Mash's Epiphone Workpage
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Epiphone Deluxe Tenor
Convert to 5 string with custom neck by Mash

 


 Cut some more MOP.
A few more fingerboard  inlay and lettering, " EPIPHONE RECORDING ", I have to do.
These letters are small and will take time.
 


 


 
 

Routing  by Dremel.
Drawing is glued with Titebond on a ebony plate, first . The cavity has to be a bit larger than MOP, so I traced the shape again.

It will take several hours more.

Every piece is embedded and filled with epoxy-charcoal powder mixture.
The Dragon is hiding in  the dark clouds . . . like.
 
 


Sanded
 
 


 

several pits have to be filled, later.

Very black Cameroon ebony fretboard.
 
 

fret board inlay.

The next step is engraving .  A challenging job for me.


2-12

All the MOP inlayed with epoxy and charcoal powder then sanded.
 


 
 


 


shaped
 

I will use a graver  made of an old file(top), along with standard gravers.
The bottom one is metal wriggler
 



Neck


 

The ebony neck is for Epiphone Dragon. The laminations are red-blue-red .



2-27

Engraving of this Epi Dragon is made by line graver and not deep. So, the lines are partly worn out.
The lines which I made are not very smooth, with some over run and staggering. But you can find similar things in the original. That makes me relieved.
 


Some modification is made.
 

In close inspection, you can find some inferiority, but in this distance, it's OK
 


 

Now the Dragon has tracing lines  and waiting for engraving.

Peghead graving completed
 
 
 
 

Routed for the truss rod
 
 


Steel rod is too heavy for this ebony neck, so I put a  carbon fiber rod .  Ebony is stable and the rod might not be necessary


Peghead ears glued
 
 


Dyed veneer  glued
 


Tracing paper  glued and the peg head sanded.

The Dragon is still hiding behind the veil.

Fret board is glued
 


Routed for marquetry , flush with the side of the fret board.
 
 
 


The marquetry is from Germany and the dimension is almost same as the original.
 
 


Additional cut to accommodate to the neck contour.
 

The fifth string peg area is tricky.  It can not be bent to this steep angle, so, separated pieces are needed.
 
 


My Epiphone Deluxe, from early 20s,  has a decal.

A friend of mine,  Juta ,  who is  a graphic designer, musician and the guitarist of our band,  took his time to recreate the decal.
Great job !
When applied on the peg head and coated with lacquer or shellac,  no one might notice it is a replica .

Actually it is not a sliding film like a true decal, but just a print on a paper.
But it will work  fine.


 
 

This is a set of Epi anchor rod and bolts which Vinnie sent to me .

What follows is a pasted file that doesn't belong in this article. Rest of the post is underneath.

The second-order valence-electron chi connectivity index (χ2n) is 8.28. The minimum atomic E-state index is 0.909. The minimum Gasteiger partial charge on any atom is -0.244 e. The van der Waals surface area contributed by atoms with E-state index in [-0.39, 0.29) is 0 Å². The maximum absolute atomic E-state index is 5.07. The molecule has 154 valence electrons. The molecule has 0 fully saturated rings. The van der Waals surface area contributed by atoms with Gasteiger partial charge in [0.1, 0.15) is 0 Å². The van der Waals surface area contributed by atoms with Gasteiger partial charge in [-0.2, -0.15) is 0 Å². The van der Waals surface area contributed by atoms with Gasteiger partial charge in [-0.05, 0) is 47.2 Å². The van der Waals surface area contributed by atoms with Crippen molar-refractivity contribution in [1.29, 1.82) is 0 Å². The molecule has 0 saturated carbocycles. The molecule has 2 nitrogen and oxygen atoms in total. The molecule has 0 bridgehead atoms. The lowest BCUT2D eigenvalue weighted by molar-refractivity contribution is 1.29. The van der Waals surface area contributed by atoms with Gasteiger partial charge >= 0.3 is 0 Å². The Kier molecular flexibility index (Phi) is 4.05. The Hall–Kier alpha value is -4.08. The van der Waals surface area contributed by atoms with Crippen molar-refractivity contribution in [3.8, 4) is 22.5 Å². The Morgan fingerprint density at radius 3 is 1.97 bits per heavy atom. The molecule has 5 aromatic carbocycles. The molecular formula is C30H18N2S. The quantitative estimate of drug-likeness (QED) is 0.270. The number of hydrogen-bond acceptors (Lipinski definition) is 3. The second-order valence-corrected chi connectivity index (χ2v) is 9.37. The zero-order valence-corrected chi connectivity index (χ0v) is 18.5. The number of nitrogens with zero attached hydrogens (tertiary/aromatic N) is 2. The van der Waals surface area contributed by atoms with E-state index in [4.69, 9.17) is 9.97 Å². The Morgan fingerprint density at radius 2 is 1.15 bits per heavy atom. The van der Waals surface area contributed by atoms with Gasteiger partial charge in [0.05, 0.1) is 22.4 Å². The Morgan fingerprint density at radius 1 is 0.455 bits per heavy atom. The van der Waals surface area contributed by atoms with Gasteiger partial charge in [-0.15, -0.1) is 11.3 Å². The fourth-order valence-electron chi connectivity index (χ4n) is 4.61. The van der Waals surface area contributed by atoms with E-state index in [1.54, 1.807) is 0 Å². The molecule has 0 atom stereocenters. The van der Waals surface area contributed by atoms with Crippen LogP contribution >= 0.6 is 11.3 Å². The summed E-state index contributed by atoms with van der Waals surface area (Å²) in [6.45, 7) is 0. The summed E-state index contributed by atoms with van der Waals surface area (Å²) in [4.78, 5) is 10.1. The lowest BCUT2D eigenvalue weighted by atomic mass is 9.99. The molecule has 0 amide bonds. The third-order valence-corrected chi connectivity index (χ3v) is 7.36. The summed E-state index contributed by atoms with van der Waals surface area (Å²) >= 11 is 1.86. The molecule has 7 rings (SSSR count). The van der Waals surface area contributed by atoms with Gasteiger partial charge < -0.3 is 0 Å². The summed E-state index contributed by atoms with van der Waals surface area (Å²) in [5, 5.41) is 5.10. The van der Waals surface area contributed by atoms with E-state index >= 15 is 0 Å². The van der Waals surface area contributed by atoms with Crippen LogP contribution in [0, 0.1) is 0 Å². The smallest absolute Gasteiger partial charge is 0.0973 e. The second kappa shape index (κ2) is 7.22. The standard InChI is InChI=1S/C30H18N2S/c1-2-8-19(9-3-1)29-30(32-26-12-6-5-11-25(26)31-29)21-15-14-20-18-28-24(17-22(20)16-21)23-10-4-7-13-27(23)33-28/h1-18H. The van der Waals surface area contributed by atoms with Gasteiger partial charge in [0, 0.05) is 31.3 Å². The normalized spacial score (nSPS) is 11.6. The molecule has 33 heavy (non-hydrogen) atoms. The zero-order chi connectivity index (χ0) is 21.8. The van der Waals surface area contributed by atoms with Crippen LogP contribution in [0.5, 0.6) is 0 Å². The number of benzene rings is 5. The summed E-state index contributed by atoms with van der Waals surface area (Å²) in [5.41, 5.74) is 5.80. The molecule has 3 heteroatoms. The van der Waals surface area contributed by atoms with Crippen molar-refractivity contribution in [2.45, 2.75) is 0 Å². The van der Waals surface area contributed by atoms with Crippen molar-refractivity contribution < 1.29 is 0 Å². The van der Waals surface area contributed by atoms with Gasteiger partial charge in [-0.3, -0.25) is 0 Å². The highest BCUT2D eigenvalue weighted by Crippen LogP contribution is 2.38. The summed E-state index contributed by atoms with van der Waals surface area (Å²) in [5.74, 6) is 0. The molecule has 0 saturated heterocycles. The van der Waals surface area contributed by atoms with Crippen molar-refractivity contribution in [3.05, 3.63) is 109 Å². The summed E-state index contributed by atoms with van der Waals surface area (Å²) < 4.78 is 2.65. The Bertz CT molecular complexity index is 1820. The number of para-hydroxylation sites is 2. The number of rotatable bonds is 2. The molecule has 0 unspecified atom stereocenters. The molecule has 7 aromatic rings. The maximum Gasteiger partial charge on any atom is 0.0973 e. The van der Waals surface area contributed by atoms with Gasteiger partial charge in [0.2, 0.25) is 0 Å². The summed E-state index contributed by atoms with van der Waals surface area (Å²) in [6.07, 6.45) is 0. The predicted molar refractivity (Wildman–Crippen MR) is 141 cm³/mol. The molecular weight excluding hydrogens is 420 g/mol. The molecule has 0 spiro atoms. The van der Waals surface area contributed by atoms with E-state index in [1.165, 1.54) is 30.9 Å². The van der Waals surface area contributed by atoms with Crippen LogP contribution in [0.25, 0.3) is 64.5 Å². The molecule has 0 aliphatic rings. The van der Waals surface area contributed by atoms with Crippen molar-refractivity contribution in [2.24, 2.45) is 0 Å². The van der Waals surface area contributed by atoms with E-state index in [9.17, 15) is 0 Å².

It is a very useful and important model for replicating Epi necks.

This example has a smaller upper bolt, but usually two rods have same diameter.
 
 
 


The original rod is 5/16" ( 7.9375mm ) diameter.  I use 8mm steel rod.
 

Several years ago, when I made for the first time, I didn't know about center drill bits, so drilling two parallel holes in a rod was extremely difficult.  I made several rods and chose only one lucky rod .

Now, center drill bit makes it easy.
 
 
 

Then ordinary  drill bit finishes the job.


Banjo heel cutting is tricky.
I used to use other device but it was not good enough. I made a new one.
It can be used on a router table or a spindle sander.
 
 
 


Even with a router table, ebony is not easy to cut.
 
 
 


Tension hoop cut out.
 


Done.
 

Neck angle is 2 degree.  Final adjustment will be necessary in assembling



Shaping of the neck

The file is made of metal saw blades .  It files fast and doesn't clog.

Scraping

The heel rod is inserted. The machine screw helps to pull out the rod before the final depth is determined.

Lag bolts fitted.  The rod should have been slanted a little to accommodate to  the angle of the neck.
 
 

Ebony heel cap was glued and sanded smooth.

The next step is heel carving.

When I took a bath after sanding, the water turned grey because of the ebony dust.
 

The Dragon ?   Lion ?   traced from the original neck.

Drawn  with a chalk pencil.
 
 


outlined
 
 

gouged
 

Still shallow and flat.
It needs to be deepened.


A few hours of  carving  caused me a blister on the middle finger.


The grey part of ebony is less compact and dense than black part.
 
 
 


Before final smoothing.
 


One coat of shellac. The ebony of original neck is not solid black.
 

The original peg head veneer is, probably, dyed pear wood.  It must have been black when new .

Several coats of shellac will be needed.



FINAL PICS

Hello,  banjo friends !
 

Finally it's done.
The decal helps it look like  " genuine ".
 

Thank you for looking.
 

Mash